Netherlands

Orange Corners and Ingenious City teamed up: Ecosystem mapping in Burundi

In response to a request from the Netherlands embassy in Bujumbura to better understand the entrepreneurship ecosystem, Orange Corners and Ingenious City teamed up to conduct a mapping of this ecosystem in Burundi. Ingenious City is our leading implementing partner of the Orange Corners program in DRC. It is a place where change agents work together to develop solutions to positively impact their communities. Ingenious City also works in capacity building of entrepreneurship support organizations across Central Africa which allows them to benefit from considerable experience and knowledge.

Ecosystem mapping

Understanding a local ecosystem is incredibly important to fully comprehend the challenges and possibilities on the ground. With a mapping, you get to understand how the different actors function and the dynamics between them. Many steps are taken in order to conduct an ecosystem mapping.

The methodology we used was trifold: We started with a desk research on the Burundian entrepreneurial ecosystem, which means reviewing reports and analysing secondary data on entrepreneurship in Burundi. Then we gathered information through an online survey with specific questions for each stakeholder category. The last step we took was going on a field mission in Burundi for face to face meetings and focus group sessions culminating in a final hackathon with the stakeholders where we presented our findings.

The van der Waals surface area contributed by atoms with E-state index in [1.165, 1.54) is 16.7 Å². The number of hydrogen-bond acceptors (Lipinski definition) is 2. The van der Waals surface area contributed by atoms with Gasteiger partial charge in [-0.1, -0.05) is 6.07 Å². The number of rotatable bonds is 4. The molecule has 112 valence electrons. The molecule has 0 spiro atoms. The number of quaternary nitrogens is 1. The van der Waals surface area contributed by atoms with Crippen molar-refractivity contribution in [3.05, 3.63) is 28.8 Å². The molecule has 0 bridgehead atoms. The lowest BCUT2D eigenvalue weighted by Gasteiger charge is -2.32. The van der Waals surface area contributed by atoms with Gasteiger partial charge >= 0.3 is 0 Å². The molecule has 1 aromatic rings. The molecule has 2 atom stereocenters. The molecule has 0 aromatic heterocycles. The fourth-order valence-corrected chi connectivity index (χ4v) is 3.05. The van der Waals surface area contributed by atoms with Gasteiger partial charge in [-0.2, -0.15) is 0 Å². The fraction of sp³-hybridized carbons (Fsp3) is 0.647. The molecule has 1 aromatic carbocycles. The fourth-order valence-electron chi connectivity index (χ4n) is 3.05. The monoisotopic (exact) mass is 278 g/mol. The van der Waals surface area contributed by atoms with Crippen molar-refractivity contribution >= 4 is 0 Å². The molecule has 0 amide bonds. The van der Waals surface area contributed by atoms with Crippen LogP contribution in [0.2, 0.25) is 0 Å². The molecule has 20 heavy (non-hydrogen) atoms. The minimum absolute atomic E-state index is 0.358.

Our trip to Bujumbura

The flight to Bujumbura took us through Ethiopia(!) as there is no direct flight between Kinshasa and Bujumbura. So after a long lay-over 😊, we arrived in Bujumbura. Immediately we were surprised by the peacefulness and the lack of traffic jams, if you ever went to Kinshasa, you would understand. 

A memorable experience was that we got to see Lake Tanganyika (second largest fresh water lake in the world by volume and the second deepest lake after Lake Baikal in Siberia) with its beautiful beaches and fresh fish.

Every morning we woke up at seven to have breakfast and went through the city for meetings. Our next two weeks were filled with meetings and interactions with different stakeholders: governmental institutions, entrepreneurship support organizations, and entrepreneurs etc in order to learn more about entrepreneurship in Burundi. We also had the opportunity to see the daily life of young rural entrepreneurs in their production of juices, honey and organic coal in Cibitoke – 45 minutes from Bujumbura by car –  thanks to SPARK a dutch NGO. 

We discussed various interesting topics with the ecosystem actors like the Burundian culture in relation to entrepreneurship, failure, and risk-taking; but also female entrepreneurship, the entrepreneurial spirit in Burundi, the role and participation of the different actors in entrepreneurship, the support methodologies, the challenges they faced and the obstacles.

As interviews went by, we noticed that sharing experiences with other ecosystems could be a solution to accelerate the development of the ecosystem in Burundi. Most of the time, the problems are often the same from one ecosystem to another and solutions are already existing. We look back on a successful and productive mission where we intimately got to know the Burundian ecosystem.

Kingdom of the Netherlands